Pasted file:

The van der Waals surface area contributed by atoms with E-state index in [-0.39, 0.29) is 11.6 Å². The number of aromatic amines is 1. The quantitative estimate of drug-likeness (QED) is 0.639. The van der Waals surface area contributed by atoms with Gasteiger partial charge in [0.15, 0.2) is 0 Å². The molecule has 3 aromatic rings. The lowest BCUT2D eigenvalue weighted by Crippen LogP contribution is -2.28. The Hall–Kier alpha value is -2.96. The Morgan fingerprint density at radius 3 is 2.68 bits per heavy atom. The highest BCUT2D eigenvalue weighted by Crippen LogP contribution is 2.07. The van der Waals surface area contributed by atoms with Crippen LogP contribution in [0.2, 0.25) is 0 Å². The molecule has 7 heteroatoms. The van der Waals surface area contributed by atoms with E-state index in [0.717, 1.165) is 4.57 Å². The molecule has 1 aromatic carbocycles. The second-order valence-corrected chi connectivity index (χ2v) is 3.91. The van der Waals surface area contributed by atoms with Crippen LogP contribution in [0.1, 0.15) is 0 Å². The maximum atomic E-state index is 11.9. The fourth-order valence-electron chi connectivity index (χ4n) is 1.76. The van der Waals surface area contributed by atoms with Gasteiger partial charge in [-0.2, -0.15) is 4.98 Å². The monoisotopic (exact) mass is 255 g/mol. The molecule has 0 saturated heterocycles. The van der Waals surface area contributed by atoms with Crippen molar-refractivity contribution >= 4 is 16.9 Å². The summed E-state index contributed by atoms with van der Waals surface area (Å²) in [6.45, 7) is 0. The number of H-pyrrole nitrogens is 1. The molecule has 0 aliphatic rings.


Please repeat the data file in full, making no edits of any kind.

The van der Waals surface area contributed by atoms with E-state index in [-0.39, 0.29) is 11.6 Å². The number of aromatic amines is 1. The quantitative estimate of drug-likeness (QED) is 0.639. The van der Waals surface area contributed by atoms with Gasteiger partial charge in [0.15, 0.2) is 0 Å². The molecule has 3 aromatic rings. The lowest BCUT2D eigenvalue weighted by Crippen LogP contribution is -2.28. The Hall–Kier alpha value is -2.96. The Morgan fingerprint density at radius 3 is 2.68 bits per heavy atom. The highest BCUT2D eigenvalue weighted by Crippen LogP contribution is 2.07. The van der Waals surface area contributed by atoms with Crippen LogP contribution in [0.2, 0.25) is 0 Å². The molecule has 7 heteroatoms. The van der Waals surface area contributed by atoms with E-state index in [0.717, 1.165) is 4.57 Å². The molecule has 1 aromatic carbocycles. The second-order valence-corrected chi connectivity index (χ2v) is 3.91. The van der Waals surface area contributed by atoms with Crippen LogP contribution in [0.1, 0.15) is 0 Å². The maximum atomic E-state index is 11.9. The fourth-order valence-electron chi connectivity index (χ4n) is 1.76. The van der Waals surface area contributed by atoms with Gasteiger partial charge in [-0.2, -0.15) is 4.98 Å². The monoisotopic (exact) mass is 255 g/mol. The molecule has 0 saturated heterocycles. The van der Waals surface area contributed by atoms with Crippen molar-refractivity contribution >= 4 is 16.9 Å². The summed E-state index contributed by atoms with van der Waals surface area (Å²) in [6.45, 7) is 0. The number of H-pyrrole nitrogens is 1. The molecule has 0 aliphatic rings.